Assassin’s Creed, starring Michael Fassbender, reviewed.

The Two Scenes in Assassin’s Creed That Are As Crazy As the Whole Movie Should’ve Been

The Two Scenes in Assassin’s Creed That Are As Crazy As the Whole Movie Should’ve Been

Reviews of the latest films.
Dec. 22 2016 12:44 PM

Assassin’s Creed

A sterile video-game adaptation that could use a much bigger dose of crazy.

Jeremy Irons as Alan Rikkin in ASSASSIN'S CREED.
Jeremy Irons as Alan Rikkin in Assassin’s Creed.

Kerry Brown/Twentieth Century Fox Film Corporation

Assassin’s Creed, the latest tentpole hoping to transform a mega-popular video game franchise into a mega-popular film one, isn’t trying to be a Dan Brown adaptation. But when it sketches a centuries-old rivalry between devious Knights Templar and a freedom-defending guild of assassins—when it surveys the paintings of the Spanish Renaissance, when it quotes Robert Oppenheimer’s favorite line from the Bhagavad Gita, when it tiptoes through the Spanish Inquisition and waning of days of the Moorish Conquest—it doesn’t mind if you mistake it for one. Still, there’s one scene in this curiously frigid action movie that ignited a different cultural ember in my mind, in this case a lyric from Leonard Bernstein’s musical Candide: What a day! What a day! For an auto-da-fe!

Jonathan L. Fischer Jonathan L. Fischer

Jonathan L. Fischer is a Slate senior editor.

 

Advertisement

The moment, like all of Assassin’s Creed’s big action sequences, is a flashback to Spain in the 15th century, where three of the titular assassins are about to be burned at the stake. The setting—a public square, presided over by face-painted priests and royals and populated by a pious mob—is modeled after a Francisco Rizi painting but baked in the frenzied mold of Mad Max: Fury Road, with religious grotesques clamoring for the blood of heretics. A daring escape and a balletic fight gives way to a chase through a sprawling Spanish city, culminating in a free fall so thrilling I’d hesitate to spoil it, but there it is in the trailer.

Alas, Assassin’s Creed was directed not by Mad Max’s George Miller but by Justin Kurzel (2015’s Macbeth), whose palette consists of grim and grimmer in shades of sand-flecked and midnight. And despite those occasional halfhearted nods at erudition, what he has created, to no one’s shock, is largely a big blunt marketing vehicle. I suppose you could say the film made me slightly more likely to play one of the games, but only because I’d do just about anything before I saw this movie again.

Starring, for I hope an ungodly fee, is Michael Fassbender as Callum Lynch, a ponderous murderer who is awoken after his own faked execution in a mysterious facility in Madrid. (With its concrete walls, copious exercise equipment, and menacing vibe, it just might be the world’s worst Equinox.) There the laconic Callum enters the care of Dr. Sophia Rikkin (Fassbender’s Macbeth co-star Marion Cotillard, muted and underused), which really means being strapped into a giant robotic arm called the Animus in order to arouse in him the “genetic memory” of his ancestor, an assassin named Aguilar.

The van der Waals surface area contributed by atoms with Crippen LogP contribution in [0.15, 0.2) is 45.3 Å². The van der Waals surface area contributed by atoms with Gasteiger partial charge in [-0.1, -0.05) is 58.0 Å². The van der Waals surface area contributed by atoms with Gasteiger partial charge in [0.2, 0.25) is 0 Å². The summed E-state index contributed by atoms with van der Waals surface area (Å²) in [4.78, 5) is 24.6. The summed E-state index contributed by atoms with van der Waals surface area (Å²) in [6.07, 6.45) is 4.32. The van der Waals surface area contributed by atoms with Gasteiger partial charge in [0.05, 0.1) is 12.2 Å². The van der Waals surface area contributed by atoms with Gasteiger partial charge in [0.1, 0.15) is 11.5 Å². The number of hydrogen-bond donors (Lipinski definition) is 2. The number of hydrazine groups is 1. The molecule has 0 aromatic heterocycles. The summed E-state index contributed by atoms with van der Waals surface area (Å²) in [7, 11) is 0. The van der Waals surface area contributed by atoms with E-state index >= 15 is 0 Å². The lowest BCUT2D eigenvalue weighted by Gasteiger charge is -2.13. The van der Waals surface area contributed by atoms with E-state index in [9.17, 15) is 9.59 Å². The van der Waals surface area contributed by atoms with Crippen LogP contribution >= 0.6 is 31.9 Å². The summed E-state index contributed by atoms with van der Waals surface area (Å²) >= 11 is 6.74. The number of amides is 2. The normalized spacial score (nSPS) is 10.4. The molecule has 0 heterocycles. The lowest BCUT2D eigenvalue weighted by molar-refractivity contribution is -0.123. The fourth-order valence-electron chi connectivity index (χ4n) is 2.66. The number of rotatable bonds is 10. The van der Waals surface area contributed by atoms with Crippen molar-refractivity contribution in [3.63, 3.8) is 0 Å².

Aided by the Animus, Callum relives the efforts of Aguilar and his fellow assassins to protect the prince of Granada from the Knights Templar, for fear that the prince’s father will give up the apple of Eden, an orb whose use will mean the end of free will on Earth, and which also kind of looks like one of those scent diffusers you’d buy at Sharper Image. Aguilar will hop from horses onto cliff sides and backflip into rocketing carriages to accomplish this task, which is to say he will do a lot of things that might have been thrilling had I had my hand on the game-console controller but are mostly neither novel nor exciting enough to justify their perches as the film’s action centerpieces. It sure must be a blast for Callum, though, who (appropriately and deadeningly) spends large stretches of this video game movie hooked into a souped-up VR rig.

Yes, there’s some modern-day intrigue, too, involving Sophia’s industrialist father Alan Rikkin (Jeremy Irons, in need of better late-career gigs), who claims his facility is researching a genetic cure for violence but who also has a connection to the assassins’ and Templars’ ancient fight. Also in tow are a handful of other “patients,” like Michael K. Williams’ Moussa, a man whose meaning-freighted gobbledygook actually causes Callum to say, “What the fuck is going on?” There are some flaccid gestures toward contemporary concerns over obeisance and free will, as when an illuminati-like “elder” of the Knights Templar suggests that “people no longer care about civil liberties, just standards of living.” Sick burn, plutocrat!

All of this, on paper, is kind of bananas—and would have been better treated by a bananas movie. Instead, Assassin’s Creed is cold in the service of its plot and dutiful in the service of its action. It feels, in other words, like a movie that may check off plenty of gamers’ boxes. (For example, there’s something called the “Bleeding Effect” that is surely important to the gameplay and inspires a lengthy and useless explanation here.) Unfortunately, no one behind the camera bothered to locate much heart. The only other exception comes during a brief moment when Callum, beginning to lose it after a rough ride in the Animus, begins singing some Patsy Cline. “I’m crazy for trying, I’m crazy for crying,” Fassbender cackles, channeling a bit of the gonzo outsider frontman he portrayed in the wonderful 2014 film Frank. Crazy, unfortunately, is the one thing this movie could use.